Defendant filed the pending motions in lieu of answering the complaint. With respect to the motion to dismiss, defendant advances two bases for dismissal. First, defendant argues a lack of personal jurisdiction or, alternatively, improper venue. Although defendant acknowledged at oral argument that it has sold products from time to time in New York, it denies having any physical presence, employees, mailing addresses, or similar features in New York. Additionally, defendant contends that its attendance at INTERPHEX by itself does not suffice to establish personal jurisdiction because that trade show constitutes an isolated or sporadic event at which it has not completed sales. To the extent that plaintiff bases jurisdiction on the features of defendant's website, defendant argues that its website is not sufficiently "interactive" to constitute either doing business in New York or projecting itself into New York for purposes of due process analysis. Second, defendant argues that the assertion of patent infringement in the complaint does not identify specific machinery or specific features of that machinery that allegedly infringes on plaintiff's patents. Consequently, according to defendant, plaintiff's allegations are so conclusory that the complaint is subject to dismissal under FRCP 12(b)(6).
Along with the motion to dismiss, defendant filed an alternative motion to stay litigation pending the re-examination of two of plaintiff's patents by the USPTO. Of the six patents that plaintiff placed in issue, third parties not affiliated with defendant have requested and received re-examination for two of them under 35 U.S.C. §§ 301--307. On June 29, 2010, non-party Joseph W. Holland requested re-examination of all 20 claims for Patent No. 6,536,188 (the "`188 Patent"). In a decision dated November 5, 2010, the USPTO agreed with Holland and issued a preliminary rejection of those claims; the re-examination process as a whole has not ended. On September 24, 2010, non-party Charles A. Gaglia requested re-examination of all 20 claims for Patent No. 6,945,013 (the "`013 Patent"). That re-examination also is ongoing. Defendant argues that the results of these re-examinations could change the scope and substance of plaintiff's claims and the rights that are potentially at stake. Accordingly, and because this case is in its earliest stages, defendant contends that a stay would provide the benefit of clarifying the issues in the case without imposing any prejudice on plaintiff. Defendant estimates that a stay would not last long because the re-examinations have been proceeding for some time and because it does not intend to challenge plaintiff's other four patents.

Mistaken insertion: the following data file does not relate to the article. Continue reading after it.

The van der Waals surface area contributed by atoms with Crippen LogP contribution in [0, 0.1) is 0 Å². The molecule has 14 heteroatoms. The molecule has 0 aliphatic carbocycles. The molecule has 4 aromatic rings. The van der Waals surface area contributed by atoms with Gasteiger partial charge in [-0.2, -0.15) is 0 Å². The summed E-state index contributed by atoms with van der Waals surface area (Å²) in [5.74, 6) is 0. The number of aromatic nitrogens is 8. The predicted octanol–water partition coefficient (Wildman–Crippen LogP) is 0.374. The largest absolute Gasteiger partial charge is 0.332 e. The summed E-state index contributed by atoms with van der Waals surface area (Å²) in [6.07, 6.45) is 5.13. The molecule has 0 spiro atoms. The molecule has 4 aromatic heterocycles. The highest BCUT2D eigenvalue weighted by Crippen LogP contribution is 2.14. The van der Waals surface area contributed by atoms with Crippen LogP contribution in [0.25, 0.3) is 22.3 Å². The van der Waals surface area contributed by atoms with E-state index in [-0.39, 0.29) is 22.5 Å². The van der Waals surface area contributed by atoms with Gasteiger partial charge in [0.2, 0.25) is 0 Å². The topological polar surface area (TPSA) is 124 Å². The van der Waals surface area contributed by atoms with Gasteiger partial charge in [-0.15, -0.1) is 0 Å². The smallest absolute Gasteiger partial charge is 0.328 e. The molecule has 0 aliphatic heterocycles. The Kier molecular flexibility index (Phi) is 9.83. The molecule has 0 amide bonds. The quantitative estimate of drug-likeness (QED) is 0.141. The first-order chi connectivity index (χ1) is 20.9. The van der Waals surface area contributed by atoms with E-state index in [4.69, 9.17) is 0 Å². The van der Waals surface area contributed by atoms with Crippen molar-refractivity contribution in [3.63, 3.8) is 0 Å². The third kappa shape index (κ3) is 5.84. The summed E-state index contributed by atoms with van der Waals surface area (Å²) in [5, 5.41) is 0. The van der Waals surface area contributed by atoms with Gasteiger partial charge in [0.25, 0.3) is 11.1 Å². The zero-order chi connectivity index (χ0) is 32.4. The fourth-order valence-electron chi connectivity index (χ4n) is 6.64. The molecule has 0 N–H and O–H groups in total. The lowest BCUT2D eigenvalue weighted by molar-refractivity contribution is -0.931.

Plaintiff opposes both pending motions and urges the Court to allow the case to move forward. According to plaintiff, proper venue in patent infringement cases occurs wherever personal jurisdiction exists, and personal jurisdiction exists here through a combination of factors. Through admitted occasional sales in New York, repeated attendance at New York trade shows, a sales representative assigned to New York, and an interactive website that includes a "shopping cart" feature, defendant supposedly has established sufficient contacts with New York to satisfy both state and federal law. Plaintiff also emphasizes that defendant's sales efforts in New York include the attempted sale to plaintiff a few years ago, even if defendant's corporate predecessor technically handled that negotiation. As for the sufficiency of its claims, plaintiff contends that this is a simple infringement case and that it has adequately alleged that the infringement has occurred and continues to occur. Finally, plaintiff argues against any stay because its claims against defendant do not rest on the outcome of the re-examinations currently under way.
For the sake of clarity, the Court will address each of defendant's arguments separately below. In reviewing defendant's arguments about personal jurisdiction, the Court will look to precedent from the United States Court of Appeals for the Federal Circuit. The Court will do so because plaintiff brought this case in part under 28 U.S.C. § 1338, which gives district courts original jurisdiction over patent cases, and the Federal Circuit "shall have exclusive jurisdiction of an appeal from a final decision of a district court of the United States . . . if the jurisdiction of that court was based, in whole or in part, on section 1338 of this title . . . ." 28 U.S.C. § 1295(a)(1); see also Akro Corp. v. Luker, 45 F.3d 1541, 1543 (Fed. Cir. 1995) ("We apply the law of the Federal Circuit, rather than that of the regional circuit in which the case arose, when we determine whether the district court properly declined to exercise personal jurisdiction over an out-of-state accused infringer.") (citation omitted). In contrast, this Court will apply Second Circuit precedent to ...